Lilism in and of itself promotes no specific religious cult; however, it does urge each citizen to adhere to a religious cult. This aspect of religious observation has no moral content -- that is reserved to the Lil -- but is limited to the observance of certain rituals in honor of a spirit or an ancestor. These rituals are considered necessary to avert terrible catastrophes from occurring, and the Lilist state organization considers it imperative to make certain that none of the existing cults be neglected. Ancestral cults are generally limited to extremely ancient families, usually Griffon families. Other objects of worship can be related to one's occupation, to one's ethnic background, to a particular illness or injury one has survived, to one's military service, or to one's economic status. However, each citizen is registered with a single cult (at the age of twenty, before which one follows one's parents' cult) and after that point it is very difficult to switch cults. The cults often serve as networks for providing their members with charity in hard times or with jobs. Each cult ritual is kept a secret insofar as is possible, and they are believed to be very diverse in nature. Cults have temples as well, which vary tremendously in size and ostentation.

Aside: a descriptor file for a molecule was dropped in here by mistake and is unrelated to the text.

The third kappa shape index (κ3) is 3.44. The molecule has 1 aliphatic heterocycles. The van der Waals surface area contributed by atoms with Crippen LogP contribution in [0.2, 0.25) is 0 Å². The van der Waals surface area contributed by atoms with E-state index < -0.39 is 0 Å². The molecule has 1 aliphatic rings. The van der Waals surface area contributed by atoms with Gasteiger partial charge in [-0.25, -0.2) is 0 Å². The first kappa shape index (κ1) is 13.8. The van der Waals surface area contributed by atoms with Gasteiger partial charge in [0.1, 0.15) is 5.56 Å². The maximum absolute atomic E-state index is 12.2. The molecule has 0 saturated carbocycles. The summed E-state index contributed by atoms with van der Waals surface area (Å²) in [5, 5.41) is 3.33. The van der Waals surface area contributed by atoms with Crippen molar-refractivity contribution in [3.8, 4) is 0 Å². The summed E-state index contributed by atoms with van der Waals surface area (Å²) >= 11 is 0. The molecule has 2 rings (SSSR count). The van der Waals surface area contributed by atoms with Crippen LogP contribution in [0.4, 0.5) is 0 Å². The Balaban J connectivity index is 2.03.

The leading center of Lil interpretation is the University of Randegow, in Griffon's Aerie founded in 376. This establishment resembles a cross between a law school and a theological seminary.
A Brief Passage from the Lil
"When I was young, my heart was ruled by my own whims. When I was somewhat older, my heart was ruled by the whims of another. When I became an adult, my heart was henceforth ruled by the State. This is the noblest of loves. And when I was young, I would have laid down my life only for myself. When I was somewhat older, I would have laid down my life only for another. Now I would lay down my life for the health and prosperity of the State. This is the noblest of deaths. He who serves but himself is the most selfish. He who serves but his lover is selfish also, though differently so. He who serves the State is truly worthy of praise. The State is more personal than myself, and the State is more beautiful than my lover even in my own eyes. Without the State, I have no personhood and no identity; and without the State, my lover is torn from my arms. A person serves himself by doing what will make himself the happiest and the most prosperous. A person serves another by protecting that person from evildoers, and showering affection upon that person, and by seeking to make that person the happiest and most prosperous. It is similar with the service of the State. Likewise there is no difference between spending many nights apart from one's lover, or spending many days away from the State: one's heart grows sick within one, and one longs for speedy death."